where, for the love of god, is captain vijayakanth?

A number of people have commented that I got out of India “just in time”, and others have drawn parallels to the time in September 2001 when I accidentally happened to be in Manhattan for 9/11. And a third group of people has suggested that my 3-week sojourn in the dark subcontinent gives me unique insight into the problem of terrorism (which, of course, I do not dispute).

Terrorism was a definite worry when we were in India. There were bombings in Delhi less than a month before we were there, and there had been bombings in Jaipur (on our itinerary) and Bangalore (on our itinerary) and Ahmedabad (not on our itinerary) earlier in the year. We did not go to Mumbai (Ganga doesn’t like it, as it is “too big”, and anyway it was not conveniently located for us to get there), but the hotel we stayed at in Delhi was similarly high-class to the ones that were targeted (the hotels we stayed everywhere else were a notch below), and we stayed in a Taj hotel in Khajuraho, and we used the bathroom at the Oberoi in Agra.

There was “security” in many of these places — bored-looking guards had a mirror-on-wheels with which they would inspect the underside of your car (presumably for bombs, but also possibly for leaking oil), and occasionally they would peek in the trunk (although I am pretty sure they didn’t look inside the luggage). Mostly, I suspect, the inspections were Security Theater, with an added “benefit” of keeping the riffraff auto-rickshaw drivers away from the guests. (Less of a benefit for us, as we often preferred to take auto-rickshaws, and had to, in every circumstance, leave the hotel grounds to catch one.) Guns inside luggage, or hidden inside coats, or in the backseat under a blanket would very likely have made it past the inspection and been ready for terrorizing.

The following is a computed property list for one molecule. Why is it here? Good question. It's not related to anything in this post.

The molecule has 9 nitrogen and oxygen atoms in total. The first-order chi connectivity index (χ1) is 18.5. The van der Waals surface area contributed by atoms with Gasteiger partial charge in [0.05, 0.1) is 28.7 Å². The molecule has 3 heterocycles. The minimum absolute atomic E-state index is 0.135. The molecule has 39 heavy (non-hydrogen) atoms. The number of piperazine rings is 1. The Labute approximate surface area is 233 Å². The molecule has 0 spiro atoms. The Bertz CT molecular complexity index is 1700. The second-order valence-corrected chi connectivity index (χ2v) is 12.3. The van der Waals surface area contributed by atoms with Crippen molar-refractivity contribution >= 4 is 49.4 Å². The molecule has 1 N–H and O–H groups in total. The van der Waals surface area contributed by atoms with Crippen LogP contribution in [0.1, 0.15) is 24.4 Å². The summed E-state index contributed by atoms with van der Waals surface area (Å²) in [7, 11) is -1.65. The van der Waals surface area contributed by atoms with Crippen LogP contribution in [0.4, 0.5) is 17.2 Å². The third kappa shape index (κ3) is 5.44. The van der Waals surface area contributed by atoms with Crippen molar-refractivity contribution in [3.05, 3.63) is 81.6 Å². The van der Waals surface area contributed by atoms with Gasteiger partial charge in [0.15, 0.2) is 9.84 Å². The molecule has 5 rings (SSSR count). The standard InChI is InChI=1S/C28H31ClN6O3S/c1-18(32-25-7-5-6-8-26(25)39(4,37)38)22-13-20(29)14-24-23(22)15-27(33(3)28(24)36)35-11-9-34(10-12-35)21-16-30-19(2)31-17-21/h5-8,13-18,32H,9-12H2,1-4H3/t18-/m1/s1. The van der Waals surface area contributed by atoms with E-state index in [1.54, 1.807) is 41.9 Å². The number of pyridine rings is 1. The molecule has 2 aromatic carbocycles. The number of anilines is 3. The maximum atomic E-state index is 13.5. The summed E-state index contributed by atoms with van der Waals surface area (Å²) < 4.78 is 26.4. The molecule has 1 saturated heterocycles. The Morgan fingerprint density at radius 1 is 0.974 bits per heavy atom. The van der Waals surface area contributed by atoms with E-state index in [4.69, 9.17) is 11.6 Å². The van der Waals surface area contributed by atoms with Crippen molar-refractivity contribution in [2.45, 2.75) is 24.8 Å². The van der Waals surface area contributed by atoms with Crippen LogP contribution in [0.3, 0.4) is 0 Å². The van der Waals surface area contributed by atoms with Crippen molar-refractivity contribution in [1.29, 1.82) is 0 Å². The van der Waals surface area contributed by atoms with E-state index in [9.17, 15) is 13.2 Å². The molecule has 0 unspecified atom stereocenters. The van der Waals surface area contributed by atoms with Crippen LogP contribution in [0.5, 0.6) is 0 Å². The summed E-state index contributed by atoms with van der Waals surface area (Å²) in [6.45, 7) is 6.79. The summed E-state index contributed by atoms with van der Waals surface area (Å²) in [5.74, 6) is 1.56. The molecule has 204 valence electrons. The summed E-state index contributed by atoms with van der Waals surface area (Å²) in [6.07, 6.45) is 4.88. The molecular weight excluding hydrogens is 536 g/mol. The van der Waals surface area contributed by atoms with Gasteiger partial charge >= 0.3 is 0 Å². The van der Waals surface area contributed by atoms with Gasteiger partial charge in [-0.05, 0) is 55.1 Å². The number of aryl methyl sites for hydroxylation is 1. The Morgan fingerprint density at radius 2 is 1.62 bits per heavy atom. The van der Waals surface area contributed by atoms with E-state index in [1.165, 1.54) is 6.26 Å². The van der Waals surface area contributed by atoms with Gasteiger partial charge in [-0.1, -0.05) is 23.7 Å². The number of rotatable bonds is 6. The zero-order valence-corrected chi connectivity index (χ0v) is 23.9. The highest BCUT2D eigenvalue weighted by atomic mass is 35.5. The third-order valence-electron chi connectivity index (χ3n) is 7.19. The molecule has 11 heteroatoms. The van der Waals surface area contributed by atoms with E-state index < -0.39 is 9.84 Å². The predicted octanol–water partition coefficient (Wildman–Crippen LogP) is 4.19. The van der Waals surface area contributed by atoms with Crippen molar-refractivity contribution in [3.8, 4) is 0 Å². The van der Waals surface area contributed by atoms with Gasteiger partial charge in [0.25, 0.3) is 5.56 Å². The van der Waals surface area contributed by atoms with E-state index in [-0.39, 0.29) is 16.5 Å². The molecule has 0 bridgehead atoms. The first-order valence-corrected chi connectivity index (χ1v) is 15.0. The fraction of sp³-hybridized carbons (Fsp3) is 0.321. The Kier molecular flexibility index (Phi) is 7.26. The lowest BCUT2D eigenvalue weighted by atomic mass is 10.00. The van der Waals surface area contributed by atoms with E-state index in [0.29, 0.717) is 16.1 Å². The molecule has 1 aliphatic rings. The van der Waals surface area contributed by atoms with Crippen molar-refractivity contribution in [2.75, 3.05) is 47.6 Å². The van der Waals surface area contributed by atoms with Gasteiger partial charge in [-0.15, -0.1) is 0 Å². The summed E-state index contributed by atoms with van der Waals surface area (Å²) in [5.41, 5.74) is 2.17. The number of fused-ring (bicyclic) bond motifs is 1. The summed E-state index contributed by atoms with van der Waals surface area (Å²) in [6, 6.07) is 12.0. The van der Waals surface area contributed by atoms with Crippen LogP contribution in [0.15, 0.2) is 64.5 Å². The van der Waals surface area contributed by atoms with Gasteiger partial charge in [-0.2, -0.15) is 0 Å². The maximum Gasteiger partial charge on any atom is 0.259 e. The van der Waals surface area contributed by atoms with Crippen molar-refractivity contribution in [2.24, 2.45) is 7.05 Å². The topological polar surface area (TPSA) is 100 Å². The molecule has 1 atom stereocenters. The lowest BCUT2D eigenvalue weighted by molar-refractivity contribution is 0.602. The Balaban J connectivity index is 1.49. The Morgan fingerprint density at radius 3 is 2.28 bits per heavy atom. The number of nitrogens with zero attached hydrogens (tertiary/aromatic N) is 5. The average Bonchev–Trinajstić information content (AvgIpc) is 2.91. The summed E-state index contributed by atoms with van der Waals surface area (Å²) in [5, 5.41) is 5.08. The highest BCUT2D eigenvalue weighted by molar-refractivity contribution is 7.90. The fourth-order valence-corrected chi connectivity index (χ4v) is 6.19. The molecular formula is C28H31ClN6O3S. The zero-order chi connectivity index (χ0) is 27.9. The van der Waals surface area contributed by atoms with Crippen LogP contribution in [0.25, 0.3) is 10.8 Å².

The question I keep hearing is “who do you think was responsible?”, which strikes me as precisely the wrong thing to focus on. As the entire operation seems to me an extremely effective proof-of-concept, here are two questions that are much more interesting:

(1) What makes you think something like this couldn’t happen here in Amrika?
(2) What can be done to prevent the next one?

As it stands, I doubt that a similar attack could succeed here, for a couple of reasons. First, enough of us have seen Die Hard and Under Siege that we know how to use office chairs as deadly weapons, and how to make bombs out of pies and microwaves, and how to properly pronounce “Yippee Ki Yay”, and never to trust Gary Busey. And second, in many parts of the country, people are walking around strapped.

“Why,” I kept yelling at the TV as CNN continued its interminable coverage, “are hundreds of hotel guests not capable of overpowering ten cracked-out terrorists, and whyare the police not capping some of the bad guys? And where, for the love of god, is Captain Vijayakanth?”

It appears that I am not the only one to have this thought:

It is likely, but not certain, that if the hotel security had been armed, they would have lost the battle anyway, due to the planning and overpowering firepower of the terrorists. That said, they might have been able to put up some sort of resistance or slowed the attack down or maybe, possibly, have saved a few of the nearly two hundred lives lost. At the very least, it might have given the terrorists pause before committing their atrocities. One thing is certain: Unarmed, security didn’t stand a chance and, by extension, neither did the guests.

(For the record, Ganga insists that this plan will never work, and that otherwise-law-abiding armed Indians will simply shoot each other all the time, at political rallies and bus stops and cricket matches. I sort of assume they’ll get sick of this after a while.) In any event, it would be much more difficult for armed gunmen to take a bunch of armed people hostage, let alone torture and explode them and set them on fire.

(For the same reason, I’d probably try to avoid the high-profile tourist spots in New York City.)

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